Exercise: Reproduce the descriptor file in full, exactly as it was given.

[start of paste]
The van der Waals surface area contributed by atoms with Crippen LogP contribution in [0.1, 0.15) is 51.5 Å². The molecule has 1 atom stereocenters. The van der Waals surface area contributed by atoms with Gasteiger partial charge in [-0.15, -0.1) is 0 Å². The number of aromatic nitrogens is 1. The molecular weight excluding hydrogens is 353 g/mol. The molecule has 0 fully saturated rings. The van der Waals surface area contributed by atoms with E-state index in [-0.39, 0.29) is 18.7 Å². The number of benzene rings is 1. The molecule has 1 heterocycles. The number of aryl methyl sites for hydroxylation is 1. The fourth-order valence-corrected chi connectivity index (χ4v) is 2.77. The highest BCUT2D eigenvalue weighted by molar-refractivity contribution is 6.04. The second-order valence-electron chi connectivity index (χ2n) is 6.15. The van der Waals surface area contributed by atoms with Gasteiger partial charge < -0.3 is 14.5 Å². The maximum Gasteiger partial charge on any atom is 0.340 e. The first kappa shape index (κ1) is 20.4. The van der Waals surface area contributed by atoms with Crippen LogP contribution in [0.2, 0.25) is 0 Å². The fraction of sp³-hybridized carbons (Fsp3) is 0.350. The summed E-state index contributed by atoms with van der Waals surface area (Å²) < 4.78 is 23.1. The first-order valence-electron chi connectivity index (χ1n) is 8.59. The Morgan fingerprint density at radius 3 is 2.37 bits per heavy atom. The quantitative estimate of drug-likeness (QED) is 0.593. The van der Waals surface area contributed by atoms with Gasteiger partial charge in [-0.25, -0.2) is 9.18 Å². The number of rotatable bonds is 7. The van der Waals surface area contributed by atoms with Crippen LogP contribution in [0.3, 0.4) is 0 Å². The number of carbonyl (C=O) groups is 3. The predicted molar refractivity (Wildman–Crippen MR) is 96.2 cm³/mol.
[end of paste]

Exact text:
The van der Waals surface area contributed by atoms with Crippen LogP contribution in [0.1, 0.15) is 51.5 Å². The molecule has 1 atom stereocenters. The van der Waals surface area contributed by atoms with Gasteiger partial charge in [-0.15, -0.1) is 0 Å². The number of aromatic nitrogens is 1. The molecular weight excluding hydrogens is 353 g/mol. The molecule has 0 fully saturated rings. The van der Waals surface area contributed by atoms with E-state index in [-0.39, 0.29) is 18.7 Å². The number of benzene rings is 1. The molecule has 1 heterocycles. The number of aryl methyl sites for hydroxylation is 1. The fourth-order valence-corrected chi connectivity index (χ4v) is 2.77. The highest BCUT2D eigenvalue weighted by molar-refractivity contribution is 6.04. The second-order valence-electron chi connectivity index (χ2n) is 6.15. The van der Waals surface area contributed by atoms with Gasteiger partial charge < -0.3 is 14.5 Å². The maximum Gasteiger partial charge on any atom is 0.340 e. The first kappa shape index (κ1) is 20.4. The van der Waals surface area contributed by atoms with Crippen LogP contribution in [0.2, 0.25) is 0 Å². The fraction of sp³-hybridized carbons (Fsp3) is 0.350. The summed E-state index contributed by atoms with van der Waals surface area (Å²) < 4.78 is 23.1. The first-order valence-electron chi connectivity index (χ1n) is 8.59. The Morgan fingerprint density at radius 3 is 2.37 bits per heavy atom. The quantitative estimate of drug-likeness (QED) is 0.593. The van der Waals surface area contributed by atoms with Gasteiger partial charge in [-0.25, -0.2) is 9.18 Å². The number of rotatable bonds is 7. The van der Waals surface area contributed by atoms with Crippen LogP contribution in [0.3, 0.4) is 0 Å². The number of carbonyl (C=O) groups is 3. The predicted molar refractivity (Wildman–Crippen MR) is 96.2 cm³/mol.